Architectural Record's House of the Month

Screen House

New Westminster, British Columbia
Randy Bens Architect
By Ingrid Spencer

Reuse, renew, recycle, renovate! When New Westminster, British Columbia, couple Jeanine Harper and Les Linfoot, and their three sons, aged 18 to 26, needed more space, they decided to build onto their 2,500-square-foot 1950s ranch-style house. “It was an L-shaped, low-slung, post-and-beam house,” says local architect Randy Bens, who did the redesign. “The house was so neutral, and it had this nice red oak flooring which was in very good shape. We knew that we could update and expand the home but still keep a lot of the existing structure and walls.”

New Westminster is about a 20-minute drive from Vancouver, and Harper and Linfoot’s house sits atop a hill in a suburban area rich with mid-century Modernist architecture. “I grew up in an architect-built, Modernist house,” says Harper, “so I like that aesthetic and wanted our house to echo the sensibilities of the neighborhood.” Linfoot, an artist, says he wanted their house “to move into at least the 20th century and maybe even the 21st.” Like Harper, he appreciates a lack of clutter and smooth transitions between inside and outside spaces.

Bens understood that with three boys in the house (for the moment, at least), Harper and Linfoot needed private space. His redesign created a 1,000-square-foot upstairs addition comprising a painting studio, master suite, and deck. “Architecturally,” he says, “the goal was to knit together the old and the new with simple gestures and materials that would be sympathetic to their context, yet fresh.”

Zoning laws wouldn’t allow Bens to create an upper addition that would fill out the footprint of the existing house, but that was not his intention. “The climate here is very gray and rainy, the light very soft. We wanted to be sure light would get into all parts of the house,” he explains. Bens organized the addition’s massing by creating chunky new volumes to sit on existing structure, but added a double height to the downstairs living room, and created upstairs decks that would take advantage of views. To shade the south-facing double-height living room, the architect created a horizontal screen of stained timber and anodized aluminum for the exterior. Placed at a 90-degree angle, the screen protects the entr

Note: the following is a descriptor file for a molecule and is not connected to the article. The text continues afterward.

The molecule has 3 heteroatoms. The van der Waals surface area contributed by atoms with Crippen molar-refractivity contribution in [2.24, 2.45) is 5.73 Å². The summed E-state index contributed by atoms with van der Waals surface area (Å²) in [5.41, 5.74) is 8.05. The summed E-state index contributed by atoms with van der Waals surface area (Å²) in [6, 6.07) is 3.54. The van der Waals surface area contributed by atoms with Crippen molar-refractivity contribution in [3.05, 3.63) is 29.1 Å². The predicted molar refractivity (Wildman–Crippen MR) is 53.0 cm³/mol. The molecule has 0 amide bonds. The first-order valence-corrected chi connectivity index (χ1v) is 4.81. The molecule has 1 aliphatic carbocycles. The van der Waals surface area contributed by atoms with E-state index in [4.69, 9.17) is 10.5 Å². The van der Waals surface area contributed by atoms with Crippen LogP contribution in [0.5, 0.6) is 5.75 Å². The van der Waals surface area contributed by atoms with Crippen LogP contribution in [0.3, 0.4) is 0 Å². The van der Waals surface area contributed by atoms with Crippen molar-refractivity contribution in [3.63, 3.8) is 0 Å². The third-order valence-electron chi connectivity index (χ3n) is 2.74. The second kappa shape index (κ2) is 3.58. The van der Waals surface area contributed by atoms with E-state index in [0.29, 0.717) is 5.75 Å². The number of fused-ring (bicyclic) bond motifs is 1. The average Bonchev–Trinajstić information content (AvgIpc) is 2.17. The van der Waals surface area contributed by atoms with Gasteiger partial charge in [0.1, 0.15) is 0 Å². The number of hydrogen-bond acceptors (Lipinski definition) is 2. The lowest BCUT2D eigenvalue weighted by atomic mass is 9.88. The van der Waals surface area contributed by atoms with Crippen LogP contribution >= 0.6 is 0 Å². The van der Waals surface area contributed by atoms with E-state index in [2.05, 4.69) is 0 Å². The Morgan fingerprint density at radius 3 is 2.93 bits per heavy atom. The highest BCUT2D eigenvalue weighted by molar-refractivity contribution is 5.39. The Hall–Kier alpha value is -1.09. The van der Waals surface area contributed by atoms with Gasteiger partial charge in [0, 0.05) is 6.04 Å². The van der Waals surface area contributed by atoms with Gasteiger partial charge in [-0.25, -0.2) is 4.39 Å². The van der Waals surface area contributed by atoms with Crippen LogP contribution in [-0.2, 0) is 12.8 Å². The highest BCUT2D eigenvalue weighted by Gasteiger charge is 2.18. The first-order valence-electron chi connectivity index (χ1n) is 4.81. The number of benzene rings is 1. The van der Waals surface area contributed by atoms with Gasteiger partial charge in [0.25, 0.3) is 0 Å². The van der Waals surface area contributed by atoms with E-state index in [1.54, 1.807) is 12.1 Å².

y from rain and sun, and adds a horizontal element to counter the vertical nature of the added volume. Vertical cedar siding, gently sloping roofs, exposed glued laminated beams and rafters respond to the aesthetic of the neighboring mid-century post and beam houses. To add a contemporary element, Bens installed zinc panels above and alongside existing window openings, aligning them with new openings above.

Inside, the architect retained the original floors (and added recycled fir flooring on the second level) and extended neutral white walls though the house as a palette for Linfoot’s art collection. New millwork, including built-ins, was constructed from a mixture of Appleply and Plyboo. Rounding out the sustainable features for this house that has

no air conditioning, the upstairs bathroom incorporates Paperstone, a tile made of recycled paper, on the counter and tubs, and a composite recycled tile is used on the floor and shower walls. A new steel stair connects the two floors, and decks are made of pressure-treated cedar. “It’s all very simple,” says Bens modestly. “Wood floors, white walls—it’s hard to screw that up.”

Harper and Linfoot have a bit more to say. “The view, the whole upstairs, it’s hugely pleasurable,” says Harper. “More than just light, there’s a lightness to the house that is such a nice thing. It flows, there’s so much space, yet it’s also quite cozy.” Says Linfoot, “Cookie cutter houses don’t appeal to us, and while we know the hou

se reflects features of others in the neighborhood, we’re also surprised by the people who we see standing on the street and staring.” But for Linfoot, it’s not just all about his house. “We wanted to use a young architect for this project,” he says. “It was important for us to be part of the patronage of someone with talent who’s just starting out.”

Harper and Linfoot now have the house of their dreams. Whether their adult sons leave them to it remains to be seen.


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